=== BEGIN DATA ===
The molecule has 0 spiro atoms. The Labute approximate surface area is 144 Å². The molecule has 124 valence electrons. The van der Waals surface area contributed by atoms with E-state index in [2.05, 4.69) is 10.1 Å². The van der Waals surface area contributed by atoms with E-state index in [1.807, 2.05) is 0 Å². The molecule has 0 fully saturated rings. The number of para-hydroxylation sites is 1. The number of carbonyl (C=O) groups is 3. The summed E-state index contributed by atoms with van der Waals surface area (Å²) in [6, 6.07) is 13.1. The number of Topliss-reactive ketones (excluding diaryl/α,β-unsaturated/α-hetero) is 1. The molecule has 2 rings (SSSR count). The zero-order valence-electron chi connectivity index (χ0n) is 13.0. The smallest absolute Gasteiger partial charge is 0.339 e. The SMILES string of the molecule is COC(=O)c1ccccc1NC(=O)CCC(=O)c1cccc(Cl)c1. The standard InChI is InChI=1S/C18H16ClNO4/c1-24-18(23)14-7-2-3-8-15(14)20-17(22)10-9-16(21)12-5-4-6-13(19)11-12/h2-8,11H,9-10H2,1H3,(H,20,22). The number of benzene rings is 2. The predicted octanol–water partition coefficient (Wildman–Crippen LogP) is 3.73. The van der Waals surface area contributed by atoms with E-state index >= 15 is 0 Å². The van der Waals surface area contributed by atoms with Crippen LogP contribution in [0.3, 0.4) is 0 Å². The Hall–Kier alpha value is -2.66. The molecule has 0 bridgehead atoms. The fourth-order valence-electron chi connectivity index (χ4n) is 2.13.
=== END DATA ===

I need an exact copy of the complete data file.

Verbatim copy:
The molecule has 0 spiro atoms. The Labute approximate surface area is 144 Å². The molecule has 124 valence electrons. The van der Waals surface area contributed by atoms with E-state index in [2.05, 4.69) is 10.1 Å². The van der Waals surface area contributed by atoms with E-state index in [1.807, 2.05) is 0 Å². The molecule has 0 fully saturated rings. The number of para-hydroxylation sites is 1. The number of carbonyl (C=O) groups is 3. The summed E-state index contributed by atoms with van der Waals surface area (Å²) in [6, 6.07) is 13.1. The number of Topliss-reactive ketones (excluding diaryl/α,β-unsaturated/α-hetero) is 1. The molecule has 2 rings (SSSR count). The zero-order valence-electron chi connectivity index (χ0n) is 13.0. The smallest absolute Gasteiger partial charge is 0.339 e. The SMILES string of the molecule is COC(=O)c1ccccc1NC(=O)CCC(=O)c1cccc(Cl)c1. The standard InChI is InChI=1S/C18H16ClNO4/c1-24-18(23)14-7-2-3-8-15(14)20-17(22)10-9-16(21)12-5-4-6-13(19)11-12/h2-8,11H,9-10H2,1H3,(H,20,22). The number of benzene rings is 2. The predicted octanol–water partition coefficient (Wildman–Crippen LogP) is 3.73. The van der Waals surface area contributed by atoms with E-state index >= 15 is 0 Å². The van der Waals surface area contributed by atoms with Crippen LogP contribution in [0.3, 0.4) is 0 Å². The Hall–Kier alpha value is -2.66. The molecule has 0 bridgehead atoms. The fourth-order valence-electron chi connectivity index (χ4n) is 2.13.